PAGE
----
Co-op and condo boards in New York City dread getting violations from the Department of Buildings (DOB). There are the monetary fines, for starters. Then there is the cost of correcting the building's defect(s). And finally, there is potential trouble with lenders, from small banks to the mortgage giants Fannie Mae and Freddie Mac, who have recently tightened the screws on lending in buildings that have outstanding violations from the DOB.
Now, as Mayor Eric Adams seeks to slash city spending by 4% — blaming it on the rising cost of handling the influx of immigrants — the city's Independent Budget Office (IBO) reports that the city has failed to collect $2.1 billion in fines over the past six years (2017-2022). The city agency with the biggest pile of unpaid fines is the DOB, at $627 million, followed distantly by the Department of Sanitation, at $77 million.
The report was prepared at the request of City Councilmember Gale Brewer (D-Manhattan), and it is divided into three categories: parking and speeding violations ($1 billion); lienable property charges ($150 million); and penalties adjudicated by the Office of Administrative Trials and Hearings ($940 million), which includes the unpaid DOB fines.
"These three measures are by no means exhaustive," IBO Director Louisa Chafee wrote in a letter to Brewer, "and are likely an undercount of the total amount of debt that the city is owed. Some examples of what is not included here are sales, income, and business taxes, as well as unpaid sewer and water charges."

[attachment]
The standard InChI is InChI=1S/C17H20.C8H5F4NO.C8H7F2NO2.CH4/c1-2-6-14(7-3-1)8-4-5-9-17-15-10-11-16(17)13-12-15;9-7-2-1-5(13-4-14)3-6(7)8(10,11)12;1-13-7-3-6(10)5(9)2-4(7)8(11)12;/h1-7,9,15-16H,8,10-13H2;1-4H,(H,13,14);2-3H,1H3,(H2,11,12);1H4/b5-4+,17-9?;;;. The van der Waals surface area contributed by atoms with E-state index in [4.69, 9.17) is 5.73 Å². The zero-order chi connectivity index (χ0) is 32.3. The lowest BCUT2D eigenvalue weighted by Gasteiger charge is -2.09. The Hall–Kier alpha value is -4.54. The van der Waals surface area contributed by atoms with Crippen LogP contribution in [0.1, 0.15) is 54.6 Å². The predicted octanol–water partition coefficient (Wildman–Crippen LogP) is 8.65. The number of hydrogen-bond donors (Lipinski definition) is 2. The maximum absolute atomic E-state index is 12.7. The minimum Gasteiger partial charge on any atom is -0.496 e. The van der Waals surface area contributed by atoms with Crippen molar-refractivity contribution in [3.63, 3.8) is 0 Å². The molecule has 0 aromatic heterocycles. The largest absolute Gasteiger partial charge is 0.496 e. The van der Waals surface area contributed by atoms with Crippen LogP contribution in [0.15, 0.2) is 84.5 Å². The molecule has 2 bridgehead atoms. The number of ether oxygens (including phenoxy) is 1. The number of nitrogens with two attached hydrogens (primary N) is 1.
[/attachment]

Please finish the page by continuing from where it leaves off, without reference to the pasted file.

Failure to collect property taxes could be attributed to the city's decision to pause its controversial tax lien sales program, a powerful tool that had been used to get delinquent property owners to pay their back taxes.The program was instituted by Mayor Rudolph Giuliani. Adams campaigned on a promise to abolish it.
“I know people say, ‘How come others don’t pay their bills? I pay my bills, and it doesn’t seem fair,’” Brewer tells The City. “You see this big number here, $2.1 billion, and I never know how much the city really goes after trying to get these people to pay their bills — or not.”
Bernard O’Brien, one of the authors of the IBO report, adds, “One of the questions now is: Could the city be doing more to collect this money?"
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